February 25, 2016
Despite improved health because of better antiretroviral therapy, HIV-positive teens and young adults in the United States still have a 31 times higher death rate than youngsters the same age in the general population.1 Most deaths resulted from HIV-related conditions, and most deaths involved people with a low CD4 count, a high viral load, or not taking antiretrovirals. Compared with HIV-positive young people studied in 2004-2007, those studied in 2008-2014 had higher rates of broken bones, anxiety, and alcohol or substance abuse.
Wide use of combination antiretroviral therapy starting in the mid-1990s helped everyone with HIV -- including youngsters and young adults -- avoid AIDS diseases and start living longer, healthier lives. But people with HIV still do get AIDS diseases as well as common non-AIDS conditions like high lipids (blood fats), diabetes, kidney disease, and low bone density, which can lead to broken bones.
For many reasons, rates of AIDS and non-AIDS illnesses may differ between young people and older adults. Death rates of HIV-positive people may also differ between youngsters, young adults, and older adults. To get a better understanding of how death rates and rates of AIDS and non-AIDS diseases may be changing in young people in the United States, researchers working with the International Maternal Pediatric Adolescent AIDS Clinical Trials (IMPAACT) network conducted this study.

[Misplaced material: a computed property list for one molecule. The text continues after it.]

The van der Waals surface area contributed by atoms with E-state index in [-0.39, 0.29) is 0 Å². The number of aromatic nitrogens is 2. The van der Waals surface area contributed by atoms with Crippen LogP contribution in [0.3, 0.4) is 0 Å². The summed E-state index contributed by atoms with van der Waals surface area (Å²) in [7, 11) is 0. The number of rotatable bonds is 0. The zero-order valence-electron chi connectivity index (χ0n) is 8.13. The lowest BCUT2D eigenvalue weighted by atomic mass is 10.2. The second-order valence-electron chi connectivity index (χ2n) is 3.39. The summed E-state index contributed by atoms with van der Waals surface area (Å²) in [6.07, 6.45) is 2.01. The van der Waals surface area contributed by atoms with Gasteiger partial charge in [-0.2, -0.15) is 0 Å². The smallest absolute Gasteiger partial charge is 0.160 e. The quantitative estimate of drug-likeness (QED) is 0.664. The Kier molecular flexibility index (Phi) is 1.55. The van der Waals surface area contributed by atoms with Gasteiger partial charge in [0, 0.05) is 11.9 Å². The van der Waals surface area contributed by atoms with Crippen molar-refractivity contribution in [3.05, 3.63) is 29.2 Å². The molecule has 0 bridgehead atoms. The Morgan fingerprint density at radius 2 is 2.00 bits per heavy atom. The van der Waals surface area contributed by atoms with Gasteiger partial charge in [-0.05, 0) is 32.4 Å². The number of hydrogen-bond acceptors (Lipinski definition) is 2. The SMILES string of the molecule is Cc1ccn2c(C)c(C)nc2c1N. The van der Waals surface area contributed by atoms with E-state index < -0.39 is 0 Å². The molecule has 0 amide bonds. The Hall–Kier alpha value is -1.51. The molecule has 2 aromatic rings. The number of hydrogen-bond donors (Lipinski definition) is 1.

The study group consisted of 1201 U.S. teens and young adults in care for HIV infection. IMPAACT researchers checked medical records of these young people from April 2008 to June 2014 to note important medical events. Those events included illnesses that result in hospital admission, persisting disability, or death -- plus pregnancy, CD4 count, viral load, and antiretroviral therapy.
The researchers compared findings in this study group with findings in a comparison group of HIV-positive young people in care between 2000 and 2007. Two thirds of people in the 2008-2014 study group had been in the 2000-2007 comparison group when they were younger.
The research team focused on new occurrences of AIDS and non-AIDS conditions, pregnancy, and death. They calculated these new-occurrence rates, called incidence rates, for 2008-2014 in the study group and for 2004-2007 in the comparison group. Then they used standard statistical methods to compare incidence rates in the study group and the comparison group. This type of analysis considers the possible impact of age on incidence rates, so age differences between the groups would not affect the comparison.